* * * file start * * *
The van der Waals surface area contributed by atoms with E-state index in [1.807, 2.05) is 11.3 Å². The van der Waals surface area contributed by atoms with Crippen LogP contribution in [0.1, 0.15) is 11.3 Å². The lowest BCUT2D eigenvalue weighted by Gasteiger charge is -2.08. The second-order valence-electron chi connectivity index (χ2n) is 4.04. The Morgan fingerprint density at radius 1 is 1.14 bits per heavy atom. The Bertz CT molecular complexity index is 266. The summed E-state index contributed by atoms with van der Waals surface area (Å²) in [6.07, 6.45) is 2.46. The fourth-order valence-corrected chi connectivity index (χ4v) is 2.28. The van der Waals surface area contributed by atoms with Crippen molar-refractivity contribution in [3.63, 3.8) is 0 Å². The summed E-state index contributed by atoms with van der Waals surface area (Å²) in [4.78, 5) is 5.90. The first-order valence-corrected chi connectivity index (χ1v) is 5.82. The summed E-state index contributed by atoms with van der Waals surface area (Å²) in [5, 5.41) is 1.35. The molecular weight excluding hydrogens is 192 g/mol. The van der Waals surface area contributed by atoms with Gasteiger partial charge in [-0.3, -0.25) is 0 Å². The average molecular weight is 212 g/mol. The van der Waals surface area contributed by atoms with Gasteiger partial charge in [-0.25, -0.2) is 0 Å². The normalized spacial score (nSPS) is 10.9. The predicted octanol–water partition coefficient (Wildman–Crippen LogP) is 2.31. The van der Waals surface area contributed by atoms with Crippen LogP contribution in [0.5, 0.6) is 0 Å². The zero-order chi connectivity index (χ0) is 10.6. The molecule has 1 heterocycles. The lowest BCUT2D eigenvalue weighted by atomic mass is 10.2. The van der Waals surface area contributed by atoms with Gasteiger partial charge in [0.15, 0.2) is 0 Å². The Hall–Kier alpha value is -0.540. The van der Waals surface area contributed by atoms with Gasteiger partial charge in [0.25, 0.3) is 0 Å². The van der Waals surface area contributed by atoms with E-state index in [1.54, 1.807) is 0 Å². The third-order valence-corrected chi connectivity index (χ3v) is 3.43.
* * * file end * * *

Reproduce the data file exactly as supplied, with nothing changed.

The van der Waals surface area contributed by atoms with E-state index in [1.807, 2.05) is 11.3 Å². The van der Waals surface area contributed by atoms with Crippen LogP contribution in [0.1, 0.15) is 11.3 Å². The lowest BCUT2D eigenvalue weighted by Gasteiger charge is -2.08. The second-order valence-electron chi connectivity index (χ2n) is 4.04. The Morgan fingerprint density at radius 1 is 1.14 bits per heavy atom. The Bertz CT molecular complexity index is 266. The summed E-state index contributed by atoms with van der Waals surface area (Å²) in [6.07, 6.45) is 2.46. The fourth-order valence-corrected chi connectivity index (χ4v) is 2.28. The van der Waals surface area contributed by atoms with Crippen molar-refractivity contribution in [3.63, 3.8) is 0 Å². The summed E-state index contributed by atoms with van der Waals surface area (Å²) in [4.78, 5) is 5.90. The first-order valence-corrected chi connectivity index (χ1v) is 5.82. The summed E-state index contributed by atoms with van der Waals surface area (Å²) in [5, 5.41) is 1.35. The molecular weight excluding hydrogens is 192 g/mol. The van der Waals surface area contributed by atoms with Gasteiger partial charge in [-0.3, -0.25) is 0 Å². The average molecular weight is 212 g/mol. The van der Waals surface area contributed by atoms with Gasteiger partial charge in [-0.25, -0.2) is 0 Å². The normalized spacial score (nSPS) is 10.9. The predicted octanol–water partition coefficient (Wildman–Crippen LogP) is 2.31. The van der Waals surface area contributed by atoms with Crippen LogP contribution in [0.5, 0.6) is 0 Å². The zero-order chi connectivity index (χ0) is 10.6. The molecule has 1 heterocycles. The lowest BCUT2D eigenvalue weighted by atomic mass is 10.2. The van der Waals surface area contributed by atoms with Gasteiger partial charge in [0.15, 0.2) is 0 Å². The Hall–Kier alpha value is -0.540. The van der Waals surface area contributed by atoms with Gasteiger partial charge in [0.25, 0.3) is 0 Å². The van der Waals surface area contributed by atoms with E-state index in [1.54, 1.807) is 0 Å². The third-order valence-corrected chi connectivity index (χ3v) is 3.43.